Eudora State Sen. Tom Holland and state Rep. Anthony Brown traded sharp verbal blows Sunday over school funding, safety improvements on Kansas Highway 10 and tax cuts in the 3rd Senate District race.
Holland, D-Baldwin City and Brown, R-Eudora, faced off in a debate at Eudora Middle School.
Holland said the tax cuts pushed through by Gov. Sam Brownback and supported by Brown will lead to big cuts to public schools and higher property taxes.
Once the tax cuts take effect, schools, which have already been hit with state funding cuts during the recession, will see state funding cuts of $350 million to $400 million per year, Holland said.
"That will affect the future earning potential of your kids," said Holland, who is the ranking Democrat on the Senate tax committee.
But Brown defended the tax cuts, saying it will put more money into the pockets of all Kansans. Referring to Holland, Brown said, "His solution to everything is what? More money."
The state is decreasing its individual income tax rates for 2013, with the top rate dropping to 4.9 percent from 6.45 percent. Also, the state will exempt the owners of 191,000 partnerships, sole proprietorships and other businesses from income taxes.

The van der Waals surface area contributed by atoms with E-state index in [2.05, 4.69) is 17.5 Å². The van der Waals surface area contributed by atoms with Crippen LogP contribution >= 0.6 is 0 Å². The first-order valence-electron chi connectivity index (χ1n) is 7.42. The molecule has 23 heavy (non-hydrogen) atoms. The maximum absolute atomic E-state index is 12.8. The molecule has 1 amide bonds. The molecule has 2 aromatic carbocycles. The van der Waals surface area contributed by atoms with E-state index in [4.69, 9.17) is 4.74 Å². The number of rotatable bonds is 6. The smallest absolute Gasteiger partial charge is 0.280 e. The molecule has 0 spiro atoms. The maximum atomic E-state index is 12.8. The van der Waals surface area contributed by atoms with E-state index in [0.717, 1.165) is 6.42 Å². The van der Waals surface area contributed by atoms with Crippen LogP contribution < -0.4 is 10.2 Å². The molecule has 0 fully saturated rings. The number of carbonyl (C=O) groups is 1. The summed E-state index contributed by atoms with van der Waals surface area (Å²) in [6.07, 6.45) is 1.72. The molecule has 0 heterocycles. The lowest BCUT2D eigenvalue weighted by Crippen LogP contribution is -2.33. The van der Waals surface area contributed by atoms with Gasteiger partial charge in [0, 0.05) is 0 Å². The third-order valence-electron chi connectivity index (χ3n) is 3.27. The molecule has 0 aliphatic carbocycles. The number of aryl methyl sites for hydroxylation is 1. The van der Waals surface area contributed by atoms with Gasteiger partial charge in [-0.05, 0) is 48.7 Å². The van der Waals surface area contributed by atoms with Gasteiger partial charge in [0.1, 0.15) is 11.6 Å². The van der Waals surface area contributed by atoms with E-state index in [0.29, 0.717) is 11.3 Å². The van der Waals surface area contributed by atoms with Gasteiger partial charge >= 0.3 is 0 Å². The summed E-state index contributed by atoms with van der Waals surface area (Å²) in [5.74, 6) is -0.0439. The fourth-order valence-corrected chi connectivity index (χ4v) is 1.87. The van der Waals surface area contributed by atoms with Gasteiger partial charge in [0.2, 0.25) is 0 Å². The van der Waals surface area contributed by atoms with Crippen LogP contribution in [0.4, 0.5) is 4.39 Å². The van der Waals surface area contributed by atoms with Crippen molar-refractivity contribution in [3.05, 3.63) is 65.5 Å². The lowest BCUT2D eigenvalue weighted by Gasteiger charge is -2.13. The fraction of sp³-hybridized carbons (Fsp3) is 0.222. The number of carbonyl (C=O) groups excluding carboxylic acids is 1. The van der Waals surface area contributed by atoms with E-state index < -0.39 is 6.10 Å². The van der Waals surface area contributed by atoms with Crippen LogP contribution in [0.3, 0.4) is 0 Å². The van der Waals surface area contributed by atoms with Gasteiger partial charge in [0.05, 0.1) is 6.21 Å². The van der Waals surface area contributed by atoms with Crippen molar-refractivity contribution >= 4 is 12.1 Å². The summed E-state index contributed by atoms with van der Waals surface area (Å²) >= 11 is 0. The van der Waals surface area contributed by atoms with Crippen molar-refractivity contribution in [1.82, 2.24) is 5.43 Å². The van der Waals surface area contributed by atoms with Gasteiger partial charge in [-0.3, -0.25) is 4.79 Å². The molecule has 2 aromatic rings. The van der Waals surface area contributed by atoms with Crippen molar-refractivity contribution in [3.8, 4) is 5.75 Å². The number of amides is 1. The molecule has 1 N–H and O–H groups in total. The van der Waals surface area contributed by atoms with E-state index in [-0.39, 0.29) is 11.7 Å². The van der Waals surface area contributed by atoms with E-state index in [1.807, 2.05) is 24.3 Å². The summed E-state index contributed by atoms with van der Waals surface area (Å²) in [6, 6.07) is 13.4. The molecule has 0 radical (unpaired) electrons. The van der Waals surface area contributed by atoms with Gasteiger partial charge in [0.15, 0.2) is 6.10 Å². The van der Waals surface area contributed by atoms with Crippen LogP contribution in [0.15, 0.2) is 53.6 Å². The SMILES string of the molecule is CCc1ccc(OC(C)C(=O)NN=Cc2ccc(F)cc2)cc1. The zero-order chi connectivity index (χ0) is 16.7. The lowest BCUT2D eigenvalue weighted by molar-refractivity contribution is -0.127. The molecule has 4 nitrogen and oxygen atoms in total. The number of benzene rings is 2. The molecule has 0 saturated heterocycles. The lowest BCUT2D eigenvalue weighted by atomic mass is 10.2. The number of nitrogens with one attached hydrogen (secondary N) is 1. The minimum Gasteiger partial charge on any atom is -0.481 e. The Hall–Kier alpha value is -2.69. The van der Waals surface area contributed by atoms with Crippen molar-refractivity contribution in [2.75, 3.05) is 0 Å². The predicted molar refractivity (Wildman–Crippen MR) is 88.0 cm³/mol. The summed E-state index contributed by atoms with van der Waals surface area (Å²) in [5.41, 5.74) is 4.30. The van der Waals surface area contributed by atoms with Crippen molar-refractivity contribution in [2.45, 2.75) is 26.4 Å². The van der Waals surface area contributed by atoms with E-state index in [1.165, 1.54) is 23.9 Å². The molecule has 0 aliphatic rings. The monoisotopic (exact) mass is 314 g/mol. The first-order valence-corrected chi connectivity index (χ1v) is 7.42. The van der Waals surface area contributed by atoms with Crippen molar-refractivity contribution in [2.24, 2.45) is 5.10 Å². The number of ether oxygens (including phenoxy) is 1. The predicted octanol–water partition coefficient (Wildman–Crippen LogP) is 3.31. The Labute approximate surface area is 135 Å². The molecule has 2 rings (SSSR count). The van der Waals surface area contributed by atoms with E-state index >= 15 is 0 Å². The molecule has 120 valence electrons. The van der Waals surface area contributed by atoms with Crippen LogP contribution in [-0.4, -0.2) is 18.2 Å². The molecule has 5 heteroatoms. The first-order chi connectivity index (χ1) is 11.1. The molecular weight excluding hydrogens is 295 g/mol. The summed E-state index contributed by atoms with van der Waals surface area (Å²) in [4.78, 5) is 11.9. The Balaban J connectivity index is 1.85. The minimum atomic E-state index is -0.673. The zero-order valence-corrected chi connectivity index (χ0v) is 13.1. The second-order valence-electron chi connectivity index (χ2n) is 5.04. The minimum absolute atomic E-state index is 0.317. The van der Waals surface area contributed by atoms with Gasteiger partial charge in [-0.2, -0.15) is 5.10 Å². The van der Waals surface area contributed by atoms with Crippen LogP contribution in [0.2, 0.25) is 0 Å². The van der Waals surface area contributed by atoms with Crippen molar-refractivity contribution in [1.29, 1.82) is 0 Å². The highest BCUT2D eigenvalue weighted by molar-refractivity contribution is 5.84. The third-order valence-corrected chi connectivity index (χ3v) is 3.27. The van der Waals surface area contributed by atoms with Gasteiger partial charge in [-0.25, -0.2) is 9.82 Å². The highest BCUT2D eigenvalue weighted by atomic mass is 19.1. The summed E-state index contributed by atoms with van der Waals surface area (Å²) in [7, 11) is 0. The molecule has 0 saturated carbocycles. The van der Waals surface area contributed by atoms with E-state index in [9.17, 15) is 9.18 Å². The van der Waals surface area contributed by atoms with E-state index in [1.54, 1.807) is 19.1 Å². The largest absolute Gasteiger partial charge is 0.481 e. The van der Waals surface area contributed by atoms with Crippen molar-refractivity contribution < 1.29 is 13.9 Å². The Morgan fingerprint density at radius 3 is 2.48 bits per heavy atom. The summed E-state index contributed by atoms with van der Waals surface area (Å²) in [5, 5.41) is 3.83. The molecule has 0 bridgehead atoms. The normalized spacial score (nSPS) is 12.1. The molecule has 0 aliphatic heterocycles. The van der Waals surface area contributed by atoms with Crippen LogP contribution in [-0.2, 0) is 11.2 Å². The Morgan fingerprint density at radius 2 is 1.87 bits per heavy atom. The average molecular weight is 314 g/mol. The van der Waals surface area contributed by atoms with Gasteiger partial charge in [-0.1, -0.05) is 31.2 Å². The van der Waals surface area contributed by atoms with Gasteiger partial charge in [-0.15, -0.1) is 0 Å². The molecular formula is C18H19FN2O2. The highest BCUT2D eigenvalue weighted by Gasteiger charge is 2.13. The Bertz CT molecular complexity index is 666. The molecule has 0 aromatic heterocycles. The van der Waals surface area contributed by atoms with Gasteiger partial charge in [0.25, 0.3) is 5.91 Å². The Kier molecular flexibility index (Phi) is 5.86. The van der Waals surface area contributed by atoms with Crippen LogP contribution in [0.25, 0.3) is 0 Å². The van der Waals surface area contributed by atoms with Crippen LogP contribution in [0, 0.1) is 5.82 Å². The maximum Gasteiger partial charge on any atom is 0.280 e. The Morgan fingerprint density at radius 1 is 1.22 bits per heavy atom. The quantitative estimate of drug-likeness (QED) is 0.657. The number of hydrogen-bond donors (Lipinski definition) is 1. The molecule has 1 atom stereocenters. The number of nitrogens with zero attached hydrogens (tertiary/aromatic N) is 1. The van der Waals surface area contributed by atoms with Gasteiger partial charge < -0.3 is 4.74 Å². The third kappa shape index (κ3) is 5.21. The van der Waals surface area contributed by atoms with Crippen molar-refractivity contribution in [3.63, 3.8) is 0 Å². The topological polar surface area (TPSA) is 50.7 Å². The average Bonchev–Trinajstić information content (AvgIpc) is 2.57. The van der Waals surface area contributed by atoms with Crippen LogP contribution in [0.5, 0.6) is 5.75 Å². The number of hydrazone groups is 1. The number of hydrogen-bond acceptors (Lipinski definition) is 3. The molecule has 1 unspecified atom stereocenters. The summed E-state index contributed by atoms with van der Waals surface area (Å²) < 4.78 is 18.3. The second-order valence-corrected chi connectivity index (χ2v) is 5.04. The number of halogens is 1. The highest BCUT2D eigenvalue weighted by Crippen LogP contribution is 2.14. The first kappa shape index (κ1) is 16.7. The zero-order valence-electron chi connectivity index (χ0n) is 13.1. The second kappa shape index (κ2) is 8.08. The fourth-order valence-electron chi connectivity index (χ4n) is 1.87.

The Legislature's research staff projects the tax cuts will create collective budget shortfalls approaching $2.5 billion over the next six years. But supporters of the tax cuts say the package will boost the economy and create jobs.
On school funding, Brown said two Eudora school board members told him that recent budget cuts in the Eudora school district were needed to cut "some dead weight."
During a question and answer period, Bob Sailler, an eighth-grade English teacher at Eudora Middle School, said budget cuts have forced the district to lose 10 jobs, and have larger classroom sizes. He said the "dead weight" comment offended him and he asked Brown who were the two school board members who said that.
Brown declined to reveal their names.
Holland also said the tax package approved during the last legislative session was unfair, benefiting mostly wealthy Kansans, while eliminating for low-income residents the food sales tax rebate and a homestead tax credit for renters. "I think that is very shameful," he said.
In his opening statement, Holland said when Eudora Mayor Scott Hopson sought help to improve safety on K-10, in the wake of a fatal accident, Holland responded with assistance.
Hopson has publicly criticized Brown, saying Brown did nothing to help get a cable median barrier on K-10 approved by the Kansas Department of Transportation after the death of 5-year-old Cainan Shutt. "He basically left us high and dry," Hopson said of Brown.
But Brown said he worked "tirelessly" behind the scenes on the issue, and he noted a July letter he received from KDOT Secretary Mike King, in which King thanked Brown "for your ongoing concern to see this project through." Brown said, "When you use the death of a 5-year-old to make political points, that is wrong."